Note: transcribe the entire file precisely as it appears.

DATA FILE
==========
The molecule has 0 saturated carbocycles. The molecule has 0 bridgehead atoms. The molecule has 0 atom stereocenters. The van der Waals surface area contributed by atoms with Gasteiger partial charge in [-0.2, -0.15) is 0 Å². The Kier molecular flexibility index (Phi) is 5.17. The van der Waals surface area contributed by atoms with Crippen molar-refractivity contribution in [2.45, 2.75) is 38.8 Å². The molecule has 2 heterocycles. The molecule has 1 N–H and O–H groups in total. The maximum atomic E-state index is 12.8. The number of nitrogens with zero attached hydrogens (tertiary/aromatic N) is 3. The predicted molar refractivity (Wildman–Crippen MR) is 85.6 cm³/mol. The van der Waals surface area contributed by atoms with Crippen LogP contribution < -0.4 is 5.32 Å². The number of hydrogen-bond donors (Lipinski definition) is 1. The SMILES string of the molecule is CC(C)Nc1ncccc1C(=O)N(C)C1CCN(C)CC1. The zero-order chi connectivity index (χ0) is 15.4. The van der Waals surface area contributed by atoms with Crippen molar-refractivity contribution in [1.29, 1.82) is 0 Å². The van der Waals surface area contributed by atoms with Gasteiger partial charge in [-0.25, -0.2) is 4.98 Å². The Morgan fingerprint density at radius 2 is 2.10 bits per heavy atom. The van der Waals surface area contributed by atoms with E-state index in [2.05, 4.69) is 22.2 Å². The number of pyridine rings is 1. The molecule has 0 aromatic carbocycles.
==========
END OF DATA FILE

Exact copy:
The molecule has 0 saturated carbocycles. The molecule has 0 bridgehead atoms. The molecule has 0 atom stereocenters. The van der Waals surface area contributed by atoms with Gasteiger partial charge in [-0.2, -0.15) is 0 Å². The Kier molecular flexibility index (Phi) is 5.17. The van der Waals surface area contributed by atoms with Crippen molar-refractivity contribution in [2.45, 2.75) is 38.8 Å². The molecule has 2 heterocycles. The molecule has 1 N–H and O–H groups in total. The maximum atomic E-state index is 12.8. The number of nitrogens with zero attached hydrogens (tertiary/aromatic N) is 3. The predicted molar refractivity (Wildman–Crippen MR) is 85.6 cm³/mol. The van der Waals surface area contributed by atoms with Crippen LogP contribution < -0.4 is 5.32 Å². The number of hydrogen-bond donors (Lipinski definition) is 1. The SMILES string of the molecule is CC(C)Nc1ncccc1C(=O)N(C)C1CCN(C)CC1. The zero-order chi connectivity index (χ0) is 15.4. The van der Waals surface area contributed by atoms with Crippen molar-refractivity contribution in [1.29, 1.82) is 0 Å². The van der Waals surface area contributed by atoms with Gasteiger partial charge in [-0.25, -0.2) is 4.98 Å². The Morgan fingerprint density at radius 2 is 2.10 bits per heavy atom. The van der Waals surface area contributed by atoms with E-state index in [2.05, 4.69) is 22.2 Å². The number of pyridine rings is 1. The molecule has 0 aromatic carbocycles.